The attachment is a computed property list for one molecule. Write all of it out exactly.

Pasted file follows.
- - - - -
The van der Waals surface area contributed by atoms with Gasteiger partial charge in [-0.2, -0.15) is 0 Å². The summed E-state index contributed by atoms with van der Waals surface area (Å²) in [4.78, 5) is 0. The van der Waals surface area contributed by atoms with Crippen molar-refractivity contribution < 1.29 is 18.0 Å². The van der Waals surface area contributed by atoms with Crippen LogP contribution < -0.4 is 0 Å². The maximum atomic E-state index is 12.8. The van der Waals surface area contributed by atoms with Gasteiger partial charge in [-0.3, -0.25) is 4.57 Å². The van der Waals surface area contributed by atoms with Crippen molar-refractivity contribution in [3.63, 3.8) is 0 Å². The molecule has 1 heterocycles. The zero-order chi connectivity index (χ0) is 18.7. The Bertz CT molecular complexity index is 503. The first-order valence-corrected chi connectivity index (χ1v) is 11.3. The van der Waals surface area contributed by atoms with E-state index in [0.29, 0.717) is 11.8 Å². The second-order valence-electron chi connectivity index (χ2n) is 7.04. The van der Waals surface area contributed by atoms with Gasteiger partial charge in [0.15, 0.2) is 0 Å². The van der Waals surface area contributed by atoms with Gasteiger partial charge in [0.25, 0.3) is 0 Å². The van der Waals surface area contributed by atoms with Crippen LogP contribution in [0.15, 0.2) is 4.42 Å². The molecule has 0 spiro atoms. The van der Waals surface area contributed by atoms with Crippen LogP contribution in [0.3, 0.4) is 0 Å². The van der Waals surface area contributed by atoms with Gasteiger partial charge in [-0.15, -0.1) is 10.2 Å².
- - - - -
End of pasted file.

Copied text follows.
The van der Waals surface area contributed by atoms with Gasteiger partial charge in [-0.2, -0.15) is 0 Å². The summed E-state index contributed by atoms with van der Waals surface area (Å²) in [4.78, 5) is 0. The van der Waals surface area contributed by atoms with Crippen molar-refractivity contribution < 1.29 is 18.0 Å². The van der Waals surface area contributed by atoms with Crippen LogP contribution < -0.4 is 0 Å². The maximum atomic E-state index is 12.8. The van der Waals surface area contributed by atoms with Gasteiger partial charge in [-0.3, -0.25) is 4.57 Å². The van der Waals surface area contributed by atoms with Crippen molar-refractivity contribution in [3.63, 3.8) is 0 Å². The molecule has 1 heterocycles. The zero-order chi connectivity index (χ0) is 18.7. The Bertz CT molecular complexity index is 503. The first-order valence-corrected chi connectivity index (χ1v) is 11.3. The van der Waals surface area contributed by atoms with E-state index in [0.29, 0.717) is 11.8 Å². The second-order valence-electron chi connectivity index (χ2n) is 7.04. The van der Waals surface area contributed by atoms with Gasteiger partial charge in [0.15, 0.2) is 0 Å². The van der Waals surface area contributed by atoms with Gasteiger partial charge in [0.25, 0.3) is 0 Å². The van der Waals surface area contributed by atoms with Crippen LogP contribution in [0.15, 0.2) is 4.42 Å². The molecule has 0 spiro atoms. The van der Waals surface area contributed by atoms with Crippen LogP contribution in [0.3, 0.4) is 0 Å². The van der Waals surface area contributed by atoms with Gasteiger partial charge in [-0.15, -0.1) is 10.2 Å².